Matrix Releases GT800FX Rackmount Amps

Built on a classic class AB output the amp sounds similar to the old V800 as favored by the likes of  Eddie Van Halen, Keith Richards and Robert Plant.

Usk, United Kingdom (November 2, 2011) -- The GT800FX rackmount amps from British amp builders Matrix Guitar Amplificationare now in full production and available worldwide.

The GT800FX is built on a classic class A/B output and is designed to sound similar to the old V800 as favoured by the likes of  Eddie Van Halen, Keith Richards and Robert Plant but only takes up one rack space. Matrix says that Dave Friedman of Rack Systems Ltd and Rob Navarrette of Tone Merchants reports that the GT800FX was a more than suitable replacement for the V800 in a wet-dry-wet rig. The Matrix GT800FX weighs less than 5 kg, and is less than 9" deep.

'We have had great feedback from guitarists using the amps with modelers such as the Fractal or Line 6," said Matt Button, Sales Director, 'They are now finding it easy to tuck the 1u amp in a 3u case with a modeler and take their whole modeling/amplification package to gigs and rehearsals. A couple of customers have reported that they now find it easy to travel through airports with their rig."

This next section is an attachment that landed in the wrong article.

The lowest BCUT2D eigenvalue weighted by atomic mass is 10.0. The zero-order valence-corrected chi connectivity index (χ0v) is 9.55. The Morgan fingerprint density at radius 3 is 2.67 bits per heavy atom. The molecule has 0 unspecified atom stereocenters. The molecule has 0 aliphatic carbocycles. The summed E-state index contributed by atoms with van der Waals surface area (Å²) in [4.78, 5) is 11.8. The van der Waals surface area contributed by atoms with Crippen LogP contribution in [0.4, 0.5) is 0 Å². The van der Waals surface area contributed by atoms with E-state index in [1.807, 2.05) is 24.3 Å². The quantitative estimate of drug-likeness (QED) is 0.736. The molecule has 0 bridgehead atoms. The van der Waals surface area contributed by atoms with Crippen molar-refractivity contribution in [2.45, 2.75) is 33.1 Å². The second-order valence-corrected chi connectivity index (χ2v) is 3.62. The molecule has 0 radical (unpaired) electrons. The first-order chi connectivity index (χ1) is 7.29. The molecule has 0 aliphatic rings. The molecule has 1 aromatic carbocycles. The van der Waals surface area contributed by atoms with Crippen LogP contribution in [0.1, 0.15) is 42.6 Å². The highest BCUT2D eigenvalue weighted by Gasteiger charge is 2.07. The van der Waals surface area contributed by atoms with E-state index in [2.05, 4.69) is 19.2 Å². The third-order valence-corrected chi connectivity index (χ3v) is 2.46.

The GT800FX are built in house by Managing Director, Mr Andy Hunt, an amplifier designer with more than 20 years experience of audio design within the industry. Andy even builds the transformers in house to ensure they remain of the highest quality.

With Neutrik 1/4" jack and XLR inputs coupled to Neutrik 1/4" jack and Speakon outputs the amp is designed to be a very flexible solution.

For more information:
Matrix Guitar Amplification

Photo 1

We’re almost finished with the aging process on our project guitar. Let’s work on the fretboard, nut, and truss rod cover, and prepare the headstock for the last hurrah.

Hello and welcome back to Mod Garage. This month we’ll continue with our relic’ing project, taking a closer look at the front side of the neck and treating the fretboard and the headstock. We’ll work on the front side of the headstock in the next part, but first we must prepare it.

Read More Show less

Diatonic sequences are powerful tools. Here’s how to use them wisely.



• Understand how to map out the neck in seven positions.
• Learn to combine legato and picking to create long phrases.
• Develop a smooth attack—even at high speeds.

{u'media': u'[rebelmouse-document-pdf 13574 site_id=20368559 original_filename="7Shred-Jan22.pdf"]', u'file_original_url': u'', u'type': u'pdf', u'id': 13574, u'media_html': u'7Shred-Jan22.pdf'}
Knowing how to function in different keys is crucial to improvising in any context. One path to fretboard mastery is learning how to move through positions across the neck. Even something as simple as a three-note-per-string major scale can offer loads of options when it’s time to step up and rip. I’m going to outline seven technical sequences, each one focusing on a position of a diatonic major scale. This should provide a fun workout for the fingers and hopefully inspire a few licks of your own.
Read More Show less